Emerging Markets

Covering Companies: – Becoming bearish on emerging markets. Emerging market bonds—debt issued by developing countries and economies—are seen as the best way to diversify a debt portfolio against smaller gains in United States Treasuries.

Gary Gordon: – When will emerging market ETFs join the ‘risk-on’ party? – The world’s semi-coordinated effort to fight deflation as well as pump up gross world product has sent a number of ETFs onto the list of New 52-Week Highs. Emerging markets are neither seeing the love in price appreciation or inflows. One might be better served to watch for the possibility of a relative strength revival from the basic materials sector.

Indexology: – Diversifying into Chinese bonds. – Investing into Chinese bonds adds diversification benefits to a portfolio through the exposure to local rate, credit and currency. According to the S&P China Bond Index, the Chinese bonds have historically exhibited low to negative correlations to U.S. bonds.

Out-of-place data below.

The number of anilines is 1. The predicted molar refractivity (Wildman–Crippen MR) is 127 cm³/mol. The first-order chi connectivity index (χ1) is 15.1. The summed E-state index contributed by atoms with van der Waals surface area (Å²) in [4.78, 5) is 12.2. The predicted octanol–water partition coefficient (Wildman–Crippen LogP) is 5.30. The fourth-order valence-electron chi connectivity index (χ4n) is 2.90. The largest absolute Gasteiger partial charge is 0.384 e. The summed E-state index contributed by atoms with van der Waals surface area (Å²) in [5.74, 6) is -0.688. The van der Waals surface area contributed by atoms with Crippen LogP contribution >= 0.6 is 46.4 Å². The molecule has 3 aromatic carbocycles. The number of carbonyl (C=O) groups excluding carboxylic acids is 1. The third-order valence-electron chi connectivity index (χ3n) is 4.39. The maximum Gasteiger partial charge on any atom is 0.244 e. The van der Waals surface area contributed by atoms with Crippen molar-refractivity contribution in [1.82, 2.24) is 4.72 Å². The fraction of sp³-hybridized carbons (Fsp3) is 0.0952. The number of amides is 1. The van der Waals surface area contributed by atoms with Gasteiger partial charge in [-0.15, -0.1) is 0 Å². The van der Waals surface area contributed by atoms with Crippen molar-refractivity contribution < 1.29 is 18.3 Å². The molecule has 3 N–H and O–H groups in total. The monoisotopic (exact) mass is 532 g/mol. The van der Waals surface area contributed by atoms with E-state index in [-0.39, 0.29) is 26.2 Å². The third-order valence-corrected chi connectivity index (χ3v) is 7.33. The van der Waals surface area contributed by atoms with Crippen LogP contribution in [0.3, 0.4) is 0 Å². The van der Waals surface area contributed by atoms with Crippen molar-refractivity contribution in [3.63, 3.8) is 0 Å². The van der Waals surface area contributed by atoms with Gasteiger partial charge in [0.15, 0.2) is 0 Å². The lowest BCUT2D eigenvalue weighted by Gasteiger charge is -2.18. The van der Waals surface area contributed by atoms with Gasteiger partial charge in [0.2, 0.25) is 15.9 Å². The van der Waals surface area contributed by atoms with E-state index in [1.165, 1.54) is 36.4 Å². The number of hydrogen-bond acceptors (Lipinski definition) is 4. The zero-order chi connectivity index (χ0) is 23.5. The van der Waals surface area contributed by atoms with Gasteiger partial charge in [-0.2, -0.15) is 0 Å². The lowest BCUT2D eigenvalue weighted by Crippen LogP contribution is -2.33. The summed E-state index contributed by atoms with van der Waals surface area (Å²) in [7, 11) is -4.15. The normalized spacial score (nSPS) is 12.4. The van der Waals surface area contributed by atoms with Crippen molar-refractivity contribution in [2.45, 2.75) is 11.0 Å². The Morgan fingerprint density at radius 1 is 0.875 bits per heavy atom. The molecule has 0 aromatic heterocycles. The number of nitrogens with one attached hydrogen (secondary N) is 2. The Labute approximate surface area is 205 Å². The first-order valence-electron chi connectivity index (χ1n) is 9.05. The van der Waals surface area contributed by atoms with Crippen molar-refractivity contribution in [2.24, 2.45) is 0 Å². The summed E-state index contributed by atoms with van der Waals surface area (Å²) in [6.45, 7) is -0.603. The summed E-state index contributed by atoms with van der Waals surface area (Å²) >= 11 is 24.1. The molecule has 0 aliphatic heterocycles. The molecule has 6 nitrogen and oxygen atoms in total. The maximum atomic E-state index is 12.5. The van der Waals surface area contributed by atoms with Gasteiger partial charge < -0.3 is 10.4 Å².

Emerging Markets Daily: – Moody’s: Junk bond issuance drops in Latin America. – Even as Latin American companies have issued more bonds in 2014, far fewer are junk. In a report published today, Moody’s says that while the total new issuance volume of corporate bonds for Latin American non-financial companies rose 2% so far this year, the issuance of high yield debt during the first nine months of 2014 has dropped 25% compared to the same period last year.

The Economist: – Invisible bonds. – Foreign borrowing by emerging-market firms is higher than it seems. Since the financial crisis, big Western banks, short of capital and weighed down by regulation, have become much less enthusiastic about lending to companies in emerging markets.

 

Catastrophe Bonds